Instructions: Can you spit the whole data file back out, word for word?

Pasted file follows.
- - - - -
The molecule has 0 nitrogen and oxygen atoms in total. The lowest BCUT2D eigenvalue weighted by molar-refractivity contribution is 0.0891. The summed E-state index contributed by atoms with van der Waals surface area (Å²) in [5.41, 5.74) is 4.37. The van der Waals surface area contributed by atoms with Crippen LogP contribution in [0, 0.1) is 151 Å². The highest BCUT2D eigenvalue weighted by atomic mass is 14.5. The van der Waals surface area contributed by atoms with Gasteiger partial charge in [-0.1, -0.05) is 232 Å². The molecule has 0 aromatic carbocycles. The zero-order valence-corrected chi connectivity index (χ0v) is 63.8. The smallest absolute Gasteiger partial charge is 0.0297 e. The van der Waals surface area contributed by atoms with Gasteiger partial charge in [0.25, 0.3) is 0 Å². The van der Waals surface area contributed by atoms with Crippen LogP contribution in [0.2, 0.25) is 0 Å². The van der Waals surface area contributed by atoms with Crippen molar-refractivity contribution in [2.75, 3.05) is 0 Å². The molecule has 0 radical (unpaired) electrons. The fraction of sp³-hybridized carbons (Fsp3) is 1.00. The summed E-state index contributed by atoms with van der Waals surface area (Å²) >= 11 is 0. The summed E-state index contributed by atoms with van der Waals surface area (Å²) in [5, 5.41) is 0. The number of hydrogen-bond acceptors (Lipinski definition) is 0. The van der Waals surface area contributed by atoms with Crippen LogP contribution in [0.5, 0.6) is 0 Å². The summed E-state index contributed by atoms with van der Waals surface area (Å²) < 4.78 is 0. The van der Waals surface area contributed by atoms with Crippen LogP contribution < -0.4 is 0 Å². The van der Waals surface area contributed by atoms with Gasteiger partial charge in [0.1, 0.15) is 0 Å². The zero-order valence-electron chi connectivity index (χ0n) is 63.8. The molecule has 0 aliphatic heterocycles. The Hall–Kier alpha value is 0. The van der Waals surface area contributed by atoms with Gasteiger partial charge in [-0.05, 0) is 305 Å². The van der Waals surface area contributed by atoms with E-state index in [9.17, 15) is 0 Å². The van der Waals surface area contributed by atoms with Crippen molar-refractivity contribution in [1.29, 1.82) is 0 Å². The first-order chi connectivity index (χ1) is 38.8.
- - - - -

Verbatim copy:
The molecule has 0 nitrogen and oxygen atoms in total. The lowest BCUT2D eigenvalue weighted by molar-refractivity contribution is 0.0891. The summed E-state index contributed by atoms with van der Waals surface area (Å²) in [5.41, 5.74) is 4.37. The van der Waals surface area contributed by atoms with Crippen LogP contribution in [0, 0.1) is 151 Å². The highest BCUT2D eigenvalue weighted by atomic mass is 14.5. The van der Waals surface area contributed by atoms with Gasteiger partial charge in [-0.1, -0.05) is 232 Å². The molecule has 0 aromatic carbocycles. The zero-order valence-corrected chi connectivity index (χ0v) is 63.8. The smallest absolute Gasteiger partial charge is 0.0297 e. The van der Waals surface area contributed by atoms with Gasteiger partial charge in [0.25, 0.3) is 0 Å². The van der Waals surface area contributed by atoms with Crippen LogP contribution in [0.2, 0.25) is 0 Å². The van der Waals surface area contributed by atoms with Crippen molar-refractivity contribution in [2.75, 3.05) is 0 Å². The molecule has 0 radical (unpaired) electrons. The fraction of sp³-hybridized carbons (Fsp3) is 1.00. The summed E-state index contributed by atoms with van der Waals surface area (Å²) >= 11 is 0. The summed E-state index contributed by atoms with van der Waals surface area (Å²) in [5, 5.41) is 0. The number of hydrogen-bond acceptors (Lipinski definition) is 0. The van der Waals surface area contributed by atoms with Crippen LogP contribution in [0.5, 0.6) is 0 Å². The summed E-state index contributed by atoms with van der Waals surface area (Å²) < 4.78 is 0. The van der Waals surface area contributed by atoms with Crippen LogP contribution < -0.4 is 0 Å². The van der Waals surface area contributed by atoms with Gasteiger partial charge in [0.1, 0.15) is 0 Å². The zero-order valence-electron chi connectivity index (χ0n) is 63.8. The molecule has 0 aliphatic heterocycles. The Hall–Kier alpha value is 0. The van der Waals surface area contributed by atoms with Gasteiger partial charge in [-0.05, 0) is 305 Å². The van der Waals surface area contributed by atoms with E-state index in [9.17, 15) is 0 Å². The van der Waals surface area contributed by atoms with Crippen molar-refractivity contribution in [1.29, 1.82) is 0 Å². The first-order chi connectivity index (χ1) is 38.8.